Pressing deeper into an increasingly popular business area for banks, Huntington Bancshares Inc. plans to offer an electronic data pipeline soon to health care providers.
Leveraging its expertise in electronic data interchange technology, the Columbus, Ohio-based banking company is creating an integrated delivery system to transfer both financial and medical information through a single computerized conduit.
This electronic channel is designed to strengthen health care providers' relationships with financial institutions and to streamline communication by cutting down on paperwork.
The bank partnered with Unisys Corp. to develop this information delivery route, which is supposed to be available in 1995.
Huntington National Bank has been fashioning itself as a "health care bank" through this and other recent forays into the medical market.
The bank was recently selected to handle the accounts for a large group of Ohio doctors calling themselves Toledo Area Health Partners Ltd. Huntington officials have been eager to spotlight the arrangement.
"This gave us another opportunity to increase this line of business," according to James Dunlap, a senior vice president at Huntington National Bank.
The bank's relationship with Toledo Area Health Partners, in turn, may provide a viable test of the new electronic information system, Mr. Dunlap said. But he could not confirm whether the group would definitely be involved.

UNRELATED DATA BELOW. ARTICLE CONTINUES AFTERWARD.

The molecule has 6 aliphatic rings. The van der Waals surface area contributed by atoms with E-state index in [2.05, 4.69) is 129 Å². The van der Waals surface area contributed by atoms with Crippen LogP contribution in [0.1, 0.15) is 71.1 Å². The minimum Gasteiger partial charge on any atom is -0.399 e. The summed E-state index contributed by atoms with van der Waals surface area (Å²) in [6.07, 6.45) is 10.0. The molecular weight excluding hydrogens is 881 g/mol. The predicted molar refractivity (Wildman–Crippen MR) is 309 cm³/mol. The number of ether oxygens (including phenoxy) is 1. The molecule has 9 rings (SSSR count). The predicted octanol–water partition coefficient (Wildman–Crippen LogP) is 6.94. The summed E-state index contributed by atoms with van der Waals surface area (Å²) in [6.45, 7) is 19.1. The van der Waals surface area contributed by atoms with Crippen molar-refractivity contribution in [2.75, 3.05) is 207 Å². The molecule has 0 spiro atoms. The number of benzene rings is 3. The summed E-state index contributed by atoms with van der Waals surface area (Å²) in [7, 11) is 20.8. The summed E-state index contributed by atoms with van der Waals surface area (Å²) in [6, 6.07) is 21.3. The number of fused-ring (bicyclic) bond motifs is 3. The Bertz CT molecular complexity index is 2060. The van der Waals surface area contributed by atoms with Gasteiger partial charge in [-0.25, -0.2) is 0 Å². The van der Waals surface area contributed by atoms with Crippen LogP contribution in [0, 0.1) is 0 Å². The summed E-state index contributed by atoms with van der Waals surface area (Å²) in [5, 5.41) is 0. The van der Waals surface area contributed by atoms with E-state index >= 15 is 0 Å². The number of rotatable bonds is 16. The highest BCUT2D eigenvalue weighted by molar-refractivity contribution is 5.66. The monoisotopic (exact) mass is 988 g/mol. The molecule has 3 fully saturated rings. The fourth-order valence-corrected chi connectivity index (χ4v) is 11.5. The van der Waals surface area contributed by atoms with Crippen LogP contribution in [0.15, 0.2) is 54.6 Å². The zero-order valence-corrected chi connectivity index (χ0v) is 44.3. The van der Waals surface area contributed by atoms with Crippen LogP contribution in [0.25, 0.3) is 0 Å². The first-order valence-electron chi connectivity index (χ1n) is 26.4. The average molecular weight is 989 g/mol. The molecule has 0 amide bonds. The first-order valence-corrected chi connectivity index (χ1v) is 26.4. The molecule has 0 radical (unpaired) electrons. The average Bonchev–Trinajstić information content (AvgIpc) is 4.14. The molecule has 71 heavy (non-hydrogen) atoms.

Huntington is striving to improve the "connectivity in clinical and financial data bases," Mr. Dunlap said.
He said he sees this as a step toward health care reform and believes that private industry, including banks, will play a broad role in managing such reform -- an effort that has proven a tar baby for the federal government.
"Currently, I'd have to say this is a relatively small revenue stream," Mr. Dunlap said. "But this is 14% of the gross domestic product of this country."
Many forward-thinking bankers and service providers have been seeking to build a greater niche for themselves in the health care industry.
By wooing specialized customers -- mostly by providing services designed expressly for their businesses -- banks hope to gain a solid foothold in a lucrative market that seems open to improvement.
"The hook, I think, is that health care is notorious for its paperwork and its collection problems and the lag time between the service being providing and getting the money in the door," said Randy Hutchinson, a consultant with the Tiber Group, a Chicago-area health care consulting group.
"The full package of electronic commerce services is where the true value is unleashed," he continued. "I don't know where this will put the financial institutions."